Editor's note: This article is part of our 2021 Annual Report to the Community, where you'll find all we've accomplished together in the past year, along with interactive postcards from some favorite park sites and "postcard videos." Check it out >>
Linked hands, abstract wildflowers and a shining sun were some of the images that filled the canvases from a youth program art activity held during the height of the pandemic. Despite challenging circumstances that required them to go virtual, the Crissy Field Center’s Inspiring Young Emerging Leaders (I-YEL) high school program and other Parks Conservancy youth programs tapped into wellness activities that would help the participants sustain their energy for leadership into the future. These colorful paintings communicated a strong sense of resilience. Youth worked hard to build that resilience within themselves and within the program over the last year.
When the pandemic began, youth program leaders jumped into action to check on their participants and bring their programs online. These programs included I-YEL, Rising Environmental Youth Leaders (REYL), Migratory Story and Linking Individuals to their Natural Community (LINC). Leaders and participants supported each other with ideas for communal and individual self-care, including neighborhood clean-ups, meditation, journaling, examining family history and doing art.
“We tried to do things so that we could have them examine who they represent and where they come from,” shared Program Manager Guilder Ramirez, who was a former program participant. “Understanding that history and understanding what nourishes you, whether it's your family, culture, history, or food, helps you build resilience.”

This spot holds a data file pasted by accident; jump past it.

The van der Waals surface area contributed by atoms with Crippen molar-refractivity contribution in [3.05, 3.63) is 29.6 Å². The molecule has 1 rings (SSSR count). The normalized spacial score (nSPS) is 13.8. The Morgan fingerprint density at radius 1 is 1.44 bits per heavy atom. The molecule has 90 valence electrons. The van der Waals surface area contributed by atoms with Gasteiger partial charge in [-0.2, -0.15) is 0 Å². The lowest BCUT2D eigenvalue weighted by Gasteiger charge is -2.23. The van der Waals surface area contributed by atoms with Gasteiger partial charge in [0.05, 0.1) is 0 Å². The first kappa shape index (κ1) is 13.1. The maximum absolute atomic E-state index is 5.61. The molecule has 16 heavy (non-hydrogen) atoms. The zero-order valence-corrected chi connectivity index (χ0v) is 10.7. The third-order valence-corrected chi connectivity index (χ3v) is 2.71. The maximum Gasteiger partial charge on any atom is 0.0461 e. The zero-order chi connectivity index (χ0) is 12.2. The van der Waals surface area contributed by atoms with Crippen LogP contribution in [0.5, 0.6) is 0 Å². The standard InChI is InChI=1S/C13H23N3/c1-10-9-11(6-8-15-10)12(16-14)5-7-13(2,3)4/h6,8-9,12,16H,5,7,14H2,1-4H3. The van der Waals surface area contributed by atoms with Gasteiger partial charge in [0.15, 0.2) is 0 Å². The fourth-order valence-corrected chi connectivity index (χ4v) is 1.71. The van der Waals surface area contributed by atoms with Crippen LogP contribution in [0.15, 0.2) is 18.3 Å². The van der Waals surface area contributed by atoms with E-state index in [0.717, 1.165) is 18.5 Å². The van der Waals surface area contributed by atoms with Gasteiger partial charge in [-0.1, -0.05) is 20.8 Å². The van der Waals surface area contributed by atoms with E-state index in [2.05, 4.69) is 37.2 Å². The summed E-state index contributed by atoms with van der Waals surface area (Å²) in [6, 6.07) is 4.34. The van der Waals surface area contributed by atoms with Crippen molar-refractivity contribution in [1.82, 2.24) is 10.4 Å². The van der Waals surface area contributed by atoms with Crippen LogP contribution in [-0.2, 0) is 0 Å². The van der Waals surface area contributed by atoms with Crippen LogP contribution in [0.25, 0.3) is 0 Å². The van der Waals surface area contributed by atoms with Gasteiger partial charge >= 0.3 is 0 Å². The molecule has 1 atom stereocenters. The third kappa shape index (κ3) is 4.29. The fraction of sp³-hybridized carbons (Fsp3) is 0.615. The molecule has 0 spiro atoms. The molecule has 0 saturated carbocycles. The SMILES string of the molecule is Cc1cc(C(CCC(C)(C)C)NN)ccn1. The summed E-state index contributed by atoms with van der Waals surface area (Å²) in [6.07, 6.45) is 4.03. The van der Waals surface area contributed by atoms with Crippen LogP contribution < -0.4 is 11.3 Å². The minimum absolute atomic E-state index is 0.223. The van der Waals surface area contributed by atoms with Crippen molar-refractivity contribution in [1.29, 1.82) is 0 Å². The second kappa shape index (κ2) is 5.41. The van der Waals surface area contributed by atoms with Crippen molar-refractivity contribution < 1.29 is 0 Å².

By continuing to practice self-care, I-YELers were able to extend this care and leadership to their communities. For Día de los Muertos, the group made books for elementary-age students that honored civil rights leaders like John Lewis. I-YEL also worked with the Outdoor Educators Institute on an initiative to examine what makes the parks more inclusive to a diverse community of youth.
“Something that I really value from the I-YEL group is that it's a very safe space,” shared I-YEL intern Sabeen. “And the leaders, the instructors, have made it a safe space. And I really hope that it continues to be like that for future I-YELers.”
I-YEL has also been active in preparing for leadership opportunities on the horizon. In the spring they will assist a nonprofit that works with community elders to create aromatherapy workshops. They’re also scheduled to work in the Parks Conservancy’s native plant nurseries on plants that are destined for Presidio Tunnel Tops. In addition, interns are beginning to train to be youth ambassadors at Presidio Tunnel Tops when it opens.
“We practiced how to plan trips, starting with things that we want to do personally like traveling abroad, or even just something as simple as planning a day or two in your own neighborhood,” shared I-YEL intern, Faith. “We're learning how to facilitate, how to plan agendas and time itineraries.”
Across the Golden Gate Bridge, leaders from One Tam launched a program in Marin County called One Tam Rising Environmental Youth Leaders (REYL). Using the mountain as a diverse and expansive classroom, young stewards restore high-priority native habitat, learn about the importance of public lands, and develop valuable leadership skills.
“I was inspired to launch this program because of the huge wealth disparity in Marin County— this program focuses on serving the most underserved youth in the county,” shared Program Manager Grecia Pacheco. “We've had great success this year, and young people need more programs like this. Especially after this year-long and ongoing pandemic. We offer youth opportunities in science, environmental education and more equitable access to the outdoors.”